There are many myths, misconceptions and expectations of how and what happens in therapy. As a profession involving mental health- which has stigma around it- it has been constantly belittled. However there is growing awareness surrounding this as more and more people are consciously talking about the mental distress they experience in their lives. But along with it comes some myths that need to be busted. We’ve already written one article debunking some myths about therapy. This one is adding more to it. Make sure you read that one too.
We’ve asked our therapists Varsha Vemula and Lalitha Pooja about the myths that they hear about therapy in their work with clients. They also spoke about how these come in the way of the work that they do and how it is important for us to debunk these myths.
1. THERAPISTS GIVE ADVICE AND SOLUTIONS, AS THEY ARE THE EXPERT.
Many of us have this expectation that when we go to therapy and express our concerns, as the therapist is the expert and the professional they’ll give us solutions to our problems. This has caused people to misunderstand the process of therapy. Therapy is not about the therapist telling you what to do, it’s about exploring together what is the concern and collaboratively working towards it. ‘Coz if it was only about knowing what to do, all humans innately have the ability to know that. Don’t we?! Don’t we all know what we should be doing to not suffer?! But not so easy right! And also there are tons of people around us who can give us ‘free advice’. But the distress associated with the concern is something that therapy helps with.
2. GOING TO ONE OR TWO SESSIONS IS ENOUGH.
This misconception mostly comes because of how we see physical health and mental health through the same lens. For physical concerns we go to a doctor once or twice and we’re done with it, we think that similarly therapy sessions also need to be taken only a couple of times. But mental health is very different which involves thoughts, emotions and feelings which are continuously variable. It is a process which takes time and that depends on the individual. The therapist cannot say for how long one needs to be in therapy.
3. ONCE I END THERAPY, I’M SORTED FOR LIFE AND NEED NOT EVER GO AGAIN.
This also has its roots in the way we deal with physical health. But for mental health, it’s quite different. Therapy over a period of time, enables you to deal with your concerns and when you feel you are in that space, you might want to end therapy. But it doesn’t mean that you won’t ever be requiring it again for the same or different concerns. ‘Coz life happens everyday and on some days it can get difficult than the other days.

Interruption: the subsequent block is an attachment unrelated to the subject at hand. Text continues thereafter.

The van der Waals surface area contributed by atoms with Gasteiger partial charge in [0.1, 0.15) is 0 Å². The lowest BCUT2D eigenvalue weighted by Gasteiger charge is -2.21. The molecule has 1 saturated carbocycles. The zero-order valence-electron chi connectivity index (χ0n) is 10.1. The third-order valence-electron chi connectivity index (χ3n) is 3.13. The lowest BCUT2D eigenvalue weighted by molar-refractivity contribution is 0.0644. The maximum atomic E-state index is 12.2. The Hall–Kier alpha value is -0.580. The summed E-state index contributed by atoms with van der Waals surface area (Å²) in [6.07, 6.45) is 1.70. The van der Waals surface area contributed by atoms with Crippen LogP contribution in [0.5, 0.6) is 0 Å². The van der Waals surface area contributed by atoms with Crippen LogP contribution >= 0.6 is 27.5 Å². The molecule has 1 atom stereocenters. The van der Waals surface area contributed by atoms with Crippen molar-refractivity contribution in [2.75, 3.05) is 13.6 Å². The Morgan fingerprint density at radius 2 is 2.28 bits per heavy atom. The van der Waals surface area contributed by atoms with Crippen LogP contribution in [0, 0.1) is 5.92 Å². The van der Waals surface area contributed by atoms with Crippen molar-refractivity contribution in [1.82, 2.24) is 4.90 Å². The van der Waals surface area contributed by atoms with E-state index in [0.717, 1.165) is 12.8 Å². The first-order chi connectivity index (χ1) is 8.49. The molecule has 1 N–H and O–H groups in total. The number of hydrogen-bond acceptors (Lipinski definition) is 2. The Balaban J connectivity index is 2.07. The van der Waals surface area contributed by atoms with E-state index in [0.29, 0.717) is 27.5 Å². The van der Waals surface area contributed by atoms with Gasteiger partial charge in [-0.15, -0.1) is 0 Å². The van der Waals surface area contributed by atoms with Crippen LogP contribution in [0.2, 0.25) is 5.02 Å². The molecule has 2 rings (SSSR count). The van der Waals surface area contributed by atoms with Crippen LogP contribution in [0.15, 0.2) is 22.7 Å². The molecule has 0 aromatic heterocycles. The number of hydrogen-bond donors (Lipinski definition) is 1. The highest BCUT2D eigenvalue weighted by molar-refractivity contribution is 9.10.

4. IF THE THERAPIST IS NOT OF MY AGE, THEY WON’T BE ABLE TO UNDERSTAND MY PROBLEMS.
Many people hesitate to express their concerns to the therapist if they feel they don’t belong to the same age group as they wouldn’t understand it. This is entirely a myth because even though the therapist might be young/old to you, or might not have experienced your life concerns; it doesn’t come in the way of the process. They are trained for it and have the skills to deal with it. At the end of the day it’s the distress that an individual experiences with respect to their concern that they need help with- and a therapist can help you with it.
5. I WILL TELL ALL MY PROBLEMS AND LEAVE IT TO THE THERAPIST TO UNDERSTAND AND TELL ME WHAT TO DO.
It is said that what happens in a session accounts for only 20-30% of the therapy process and the rest of it happens after the client steps out of the room. No matter what is being discussed in a session and whatever the therapist tells you, it doesn’t make sense if you’re not taking it back with you. The individual needs to have accountability and sense of agency to be willing to work on it. Only then it’ll be fruitful. Therapist is not the only one who does all the work. It takes effort from both the ends.
Our therapist’s at Pause for Perspective have started podcasts about mental health in regional languages- Telugu and Hindi, with the aim to make mental health accessible to everyone.
Article written by our Psychotherapist Varsha Vemula.